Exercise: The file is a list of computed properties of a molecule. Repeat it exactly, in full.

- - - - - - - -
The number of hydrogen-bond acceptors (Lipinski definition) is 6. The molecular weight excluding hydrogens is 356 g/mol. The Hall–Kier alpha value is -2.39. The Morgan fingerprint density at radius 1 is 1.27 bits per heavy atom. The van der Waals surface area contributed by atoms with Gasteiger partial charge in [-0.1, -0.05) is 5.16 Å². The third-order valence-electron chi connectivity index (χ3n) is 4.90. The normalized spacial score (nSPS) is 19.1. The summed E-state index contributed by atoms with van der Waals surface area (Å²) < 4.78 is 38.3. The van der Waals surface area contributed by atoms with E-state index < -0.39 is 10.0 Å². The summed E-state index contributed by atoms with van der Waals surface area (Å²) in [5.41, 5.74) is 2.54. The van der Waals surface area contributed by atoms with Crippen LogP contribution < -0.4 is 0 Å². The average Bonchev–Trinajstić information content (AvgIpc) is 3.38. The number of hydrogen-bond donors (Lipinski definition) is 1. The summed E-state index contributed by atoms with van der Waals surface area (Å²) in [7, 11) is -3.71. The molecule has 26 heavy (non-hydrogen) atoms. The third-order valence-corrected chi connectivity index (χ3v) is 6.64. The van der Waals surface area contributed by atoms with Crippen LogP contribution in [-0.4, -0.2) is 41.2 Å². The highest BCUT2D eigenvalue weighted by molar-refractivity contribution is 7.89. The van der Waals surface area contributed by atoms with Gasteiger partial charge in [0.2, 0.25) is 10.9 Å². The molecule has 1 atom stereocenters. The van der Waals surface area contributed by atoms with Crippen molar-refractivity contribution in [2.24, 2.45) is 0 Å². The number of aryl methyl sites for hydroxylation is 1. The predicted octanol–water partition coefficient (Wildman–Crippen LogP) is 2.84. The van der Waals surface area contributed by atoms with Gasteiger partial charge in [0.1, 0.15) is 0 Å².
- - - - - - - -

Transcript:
The number of hydrogen-bond acceptors (Lipinski definition) is 6. The molecular weight excluding hydrogens is 356 g/mol. The Hall–Kier alpha value is -2.39. The Morgan fingerprint density at radius 1 is 1.27 bits per heavy atom. The van der Waals surface area contributed by atoms with Gasteiger partial charge in [-0.1, -0.05) is 5.16 Å². The third-order valence-electron chi connectivity index (χ3n) is 4.90. The normalized spacial score (nSPS) is 19.1. The summed E-state index contributed by atoms with van der Waals surface area (Å²) < 4.78 is 38.3. The van der Waals surface area contributed by atoms with E-state index < -0.39 is 10.0 Å². The summed E-state index contributed by atoms with van der Waals surface area (Å²) in [5.41, 5.74) is 2.54. The van der Waals surface area contributed by atoms with Crippen LogP contribution < -0.4 is 0 Å². The average Bonchev–Trinajstić information content (AvgIpc) is 3.38. The number of hydrogen-bond donors (Lipinski definition) is 1. The summed E-state index contributed by atoms with van der Waals surface area (Å²) in [7, 11) is -3.71. The molecule has 26 heavy (non-hydrogen) atoms. The third-order valence-corrected chi connectivity index (χ3v) is 6.64. The van der Waals surface area contributed by atoms with Crippen LogP contribution in [-0.4, -0.2) is 41.2 Å². The highest BCUT2D eigenvalue weighted by molar-refractivity contribution is 7.89. The van der Waals surface area contributed by atoms with Gasteiger partial charge in [0.2, 0.25) is 10.9 Å². The molecule has 1 atom stereocenters. The van der Waals surface area contributed by atoms with Crippen molar-refractivity contribution in [2.24, 2.45) is 0 Å². The number of aryl methyl sites for hydroxylation is 1. The predicted octanol–water partition coefficient (Wildman–Crippen LogP) is 2.84. The van der Waals surface area contributed by atoms with Gasteiger partial charge in [0.1, 0.15) is 0 Å².